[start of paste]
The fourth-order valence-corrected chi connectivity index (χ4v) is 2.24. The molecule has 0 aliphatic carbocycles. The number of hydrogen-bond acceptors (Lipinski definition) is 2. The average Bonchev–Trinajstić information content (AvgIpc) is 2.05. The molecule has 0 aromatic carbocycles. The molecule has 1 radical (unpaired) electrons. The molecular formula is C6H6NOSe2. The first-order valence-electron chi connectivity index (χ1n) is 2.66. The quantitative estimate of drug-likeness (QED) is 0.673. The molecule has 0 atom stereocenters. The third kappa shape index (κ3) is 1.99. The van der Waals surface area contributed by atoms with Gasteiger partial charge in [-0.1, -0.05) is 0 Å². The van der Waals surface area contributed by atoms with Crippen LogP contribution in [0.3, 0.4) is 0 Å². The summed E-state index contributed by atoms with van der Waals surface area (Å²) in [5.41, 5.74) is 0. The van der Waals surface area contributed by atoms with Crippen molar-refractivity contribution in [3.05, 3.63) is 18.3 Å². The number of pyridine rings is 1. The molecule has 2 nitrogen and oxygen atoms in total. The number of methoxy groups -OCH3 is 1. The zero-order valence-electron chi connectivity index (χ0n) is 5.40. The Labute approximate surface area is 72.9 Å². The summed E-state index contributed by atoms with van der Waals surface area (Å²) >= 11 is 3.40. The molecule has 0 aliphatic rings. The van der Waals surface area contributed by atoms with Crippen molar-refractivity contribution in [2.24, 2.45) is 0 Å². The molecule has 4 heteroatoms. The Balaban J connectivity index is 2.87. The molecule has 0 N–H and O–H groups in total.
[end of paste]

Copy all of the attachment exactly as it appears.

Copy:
The fourth-order valence-corrected chi connectivity index (χ4v) is 2.24. The molecule has 0 aliphatic carbocycles. The number of hydrogen-bond acceptors (Lipinski definition) is 2. The average Bonchev–Trinajstić information content (AvgIpc) is 2.05. The molecule has 0 aromatic carbocycles. The molecule has 1 radical (unpaired) electrons. The molecular formula is C6H6NOSe2. The first-order valence-electron chi connectivity index (χ1n) is 2.66. The quantitative estimate of drug-likeness (QED) is 0.673. The molecule has 0 atom stereocenters. The third kappa shape index (κ3) is 1.99. The van der Waals surface area contributed by atoms with Gasteiger partial charge in [-0.1, -0.05) is 0 Å². The van der Waals surface area contributed by atoms with Crippen LogP contribution in [0.3, 0.4) is 0 Å². The summed E-state index contributed by atoms with van der Waals surface area (Å²) in [5.41, 5.74) is 0. The van der Waals surface area contributed by atoms with Crippen molar-refractivity contribution in [3.05, 3.63) is 18.3 Å². The number of pyridine rings is 1. The molecule has 2 nitrogen and oxygen atoms in total. The number of methoxy groups -OCH3 is 1. The zero-order valence-electron chi connectivity index (χ0n) is 5.40. The Labute approximate surface area is 72.9 Å². The summed E-state index contributed by atoms with van der Waals surface area (Å²) >= 11 is 3.40. The molecule has 0 aliphatic rings. The van der Waals surface area contributed by atoms with Crippen molar-refractivity contribution in [2.24, 2.45) is 0 Å². The molecule has 4 heteroatoms. The Balaban J connectivity index is 2.87. The molecule has 0 N–H and O–H groups in total.